Getting lost in our ideas about reality is a Nieve Realism in philosophy. The map has become more important than the territory.

A myopic view of the world and ourselves only leads to conclusions that are error-prone.

Looking at the night sky, it seems obvious the cosmos revolves around us, but after Galileo, we know this isn’t the case. The obvious and easy truths are often misleading.

It reminds me of the popular story of the blind men and the Elephant.

Once upon a time, there lived six blind men in a village. One day the villagers told them, “”Hey, there is an elephant in the village today.””

They had no idea what an elephant was. They decided, “”Even though we would not be able to see it, let us go and feel it anyway.”” All of them went where the Elephant was. Every one of them touched the Elephant.

“”Hey, the elephant is a pillar,”” said the first man who touched his leg.

“”Oh, no! it is like a rope,”” said the second man who touched the tail.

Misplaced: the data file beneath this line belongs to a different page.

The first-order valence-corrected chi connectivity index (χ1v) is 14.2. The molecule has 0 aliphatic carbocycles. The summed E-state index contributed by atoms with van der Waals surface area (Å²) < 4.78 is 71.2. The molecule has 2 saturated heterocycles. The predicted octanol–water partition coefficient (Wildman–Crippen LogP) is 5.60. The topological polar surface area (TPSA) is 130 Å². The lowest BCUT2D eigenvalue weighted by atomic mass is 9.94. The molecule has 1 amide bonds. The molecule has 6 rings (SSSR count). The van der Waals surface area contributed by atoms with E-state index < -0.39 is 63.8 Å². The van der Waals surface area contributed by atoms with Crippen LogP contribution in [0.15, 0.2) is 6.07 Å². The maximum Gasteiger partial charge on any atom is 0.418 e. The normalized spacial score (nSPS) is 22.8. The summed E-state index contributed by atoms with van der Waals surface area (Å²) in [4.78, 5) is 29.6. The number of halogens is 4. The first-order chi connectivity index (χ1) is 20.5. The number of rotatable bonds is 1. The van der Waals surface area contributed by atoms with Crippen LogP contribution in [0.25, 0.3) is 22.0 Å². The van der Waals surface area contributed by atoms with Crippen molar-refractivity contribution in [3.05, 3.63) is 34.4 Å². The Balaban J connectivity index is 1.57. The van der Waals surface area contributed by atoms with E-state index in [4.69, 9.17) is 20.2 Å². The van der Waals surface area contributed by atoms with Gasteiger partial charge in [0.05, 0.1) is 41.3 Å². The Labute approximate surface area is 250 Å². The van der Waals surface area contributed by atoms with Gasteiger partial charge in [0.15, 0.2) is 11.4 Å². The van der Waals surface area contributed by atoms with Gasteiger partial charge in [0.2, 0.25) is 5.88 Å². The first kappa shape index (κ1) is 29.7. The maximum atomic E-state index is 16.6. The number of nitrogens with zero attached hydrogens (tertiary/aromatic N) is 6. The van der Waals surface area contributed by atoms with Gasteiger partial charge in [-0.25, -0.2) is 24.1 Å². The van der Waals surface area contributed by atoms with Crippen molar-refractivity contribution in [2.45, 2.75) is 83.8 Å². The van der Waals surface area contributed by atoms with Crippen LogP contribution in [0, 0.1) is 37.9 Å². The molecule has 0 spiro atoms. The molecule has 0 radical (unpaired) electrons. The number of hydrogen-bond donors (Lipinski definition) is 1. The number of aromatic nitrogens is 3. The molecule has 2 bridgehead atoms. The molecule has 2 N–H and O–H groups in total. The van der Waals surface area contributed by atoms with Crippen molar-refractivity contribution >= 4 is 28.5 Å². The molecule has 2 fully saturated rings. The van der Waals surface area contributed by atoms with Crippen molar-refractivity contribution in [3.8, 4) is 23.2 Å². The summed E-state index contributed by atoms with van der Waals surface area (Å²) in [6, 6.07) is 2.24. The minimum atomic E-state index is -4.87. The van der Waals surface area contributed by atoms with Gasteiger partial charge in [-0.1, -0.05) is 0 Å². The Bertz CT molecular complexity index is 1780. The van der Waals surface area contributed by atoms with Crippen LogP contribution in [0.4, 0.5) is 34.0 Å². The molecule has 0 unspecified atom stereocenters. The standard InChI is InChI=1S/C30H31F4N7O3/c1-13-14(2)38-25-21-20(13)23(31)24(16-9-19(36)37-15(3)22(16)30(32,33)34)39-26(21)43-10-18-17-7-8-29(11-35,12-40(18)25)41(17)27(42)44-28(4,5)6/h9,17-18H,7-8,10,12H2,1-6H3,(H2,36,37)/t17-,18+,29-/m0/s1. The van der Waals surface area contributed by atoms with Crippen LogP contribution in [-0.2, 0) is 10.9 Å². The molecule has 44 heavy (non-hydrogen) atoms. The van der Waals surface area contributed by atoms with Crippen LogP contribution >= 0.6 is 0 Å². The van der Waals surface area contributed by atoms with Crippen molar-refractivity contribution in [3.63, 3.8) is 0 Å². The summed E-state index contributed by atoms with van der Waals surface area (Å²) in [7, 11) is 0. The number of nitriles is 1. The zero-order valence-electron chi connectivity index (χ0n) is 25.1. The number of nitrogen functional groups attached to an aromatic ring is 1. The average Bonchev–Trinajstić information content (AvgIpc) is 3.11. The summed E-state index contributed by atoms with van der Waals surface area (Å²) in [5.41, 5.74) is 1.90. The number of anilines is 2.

“”Oh, no! it is like a thick branch of a tree,”” said the third man who touched the trunk of the Elephant.

“”It is like a big hand fan””, said the fourth man who touched the ear of the Elephant.

“”It is like a huge wall,”” said the fifth man who touched the belly of the Elephant.

“”It is like a solid pipe,”” Said the sixth man who touched the tusk of the Elephant.

They began to argue about the Elephant, and they insisted that he was right. It looked like they were getting agitated.

A wise man passed by and pointed out they were all correct, but each of you is telling it differently because you touched a different part of the Elephant. 

Paradigm shift

Seeing a line, we pull back our viewpoint and see a circle. Its paradigm shift on understanding.

Looking up at the sky, we once thought the cosmos revolved around the earth. Galileo observed objects orbiting Jupiter and correctly deduced these were other moons orbiting another planet. So fell apart of our short-sighted vision that we’re the centre of the cosmos.

Theists don’t seem to recognise that their minds have limits and idiosyncrasies that skew their vision.

One great example is the Design argument. The Cosmos requires a designer just as we designed and created bridges. The claim fails to notice that design is not as straight forwards as they like to think. Our behaviour is often spontaneous and unplanned.